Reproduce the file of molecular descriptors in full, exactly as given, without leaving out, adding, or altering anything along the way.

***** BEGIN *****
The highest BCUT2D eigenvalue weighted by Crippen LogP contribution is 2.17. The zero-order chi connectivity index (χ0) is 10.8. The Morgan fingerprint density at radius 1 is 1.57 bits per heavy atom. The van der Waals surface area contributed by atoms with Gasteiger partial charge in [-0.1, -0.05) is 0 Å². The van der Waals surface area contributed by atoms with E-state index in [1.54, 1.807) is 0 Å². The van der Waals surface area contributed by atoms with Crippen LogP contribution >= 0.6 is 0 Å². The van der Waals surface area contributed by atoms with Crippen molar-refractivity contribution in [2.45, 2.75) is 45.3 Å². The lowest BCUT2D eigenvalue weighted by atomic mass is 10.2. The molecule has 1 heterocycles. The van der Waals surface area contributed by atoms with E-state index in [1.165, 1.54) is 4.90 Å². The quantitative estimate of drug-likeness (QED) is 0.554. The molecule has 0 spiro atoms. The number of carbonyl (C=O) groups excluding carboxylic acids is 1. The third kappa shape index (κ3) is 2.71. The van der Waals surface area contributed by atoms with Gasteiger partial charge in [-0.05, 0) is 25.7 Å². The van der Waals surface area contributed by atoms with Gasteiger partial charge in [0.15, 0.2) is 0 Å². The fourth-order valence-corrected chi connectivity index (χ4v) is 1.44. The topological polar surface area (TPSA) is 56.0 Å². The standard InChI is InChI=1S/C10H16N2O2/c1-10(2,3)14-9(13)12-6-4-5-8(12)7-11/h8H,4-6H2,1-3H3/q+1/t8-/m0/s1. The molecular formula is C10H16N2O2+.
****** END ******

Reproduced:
The highest BCUT2D eigenvalue weighted by Crippen LogP contribution is 2.17. The zero-order chi connectivity index (χ0) is 10.8. The Morgan fingerprint density at radius 1 is 1.57 bits per heavy atom. The van der Waals surface area contributed by atoms with Gasteiger partial charge in [-0.1, -0.05) is 0 Å². The van der Waals surface area contributed by atoms with E-state index in [1.54, 1.807) is 0 Å². The van der Waals surface area contributed by atoms with Crippen LogP contribution >= 0.6 is 0 Å². The van der Waals surface area contributed by atoms with Crippen molar-refractivity contribution in [2.45, 2.75) is 45.3 Å². The lowest BCUT2D eigenvalue weighted by atomic mass is 10.2. The molecule has 1 heterocycles. The van der Waals surface area contributed by atoms with E-state index in [1.165, 1.54) is 4.90 Å². The quantitative estimate of drug-likeness (QED) is 0.554. The molecule has 0 spiro atoms. The number of carbonyl (C=O) groups excluding carboxylic acids is 1. The third kappa shape index (κ3) is 2.71. The van der Waals surface area contributed by atoms with Gasteiger partial charge in [-0.05, 0) is 25.7 Å². The van der Waals surface area contributed by atoms with Gasteiger partial charge in [0.15, 0.2) is 0 Å². The fourth-order valence-corrected chi connectivity index (χ4v) is 1.44. The topological polar surface area (TPSA) is 56.0 Å². The standard InChI is InChI=1S/C10H16N2O2/c1-10(2,3)14-9(13)12-6-4-5-8(12)7-11/h8H,4-6H2,1-3H3/q+1/t8-/m0/s1. The molecular formula is C10H16N2O2+.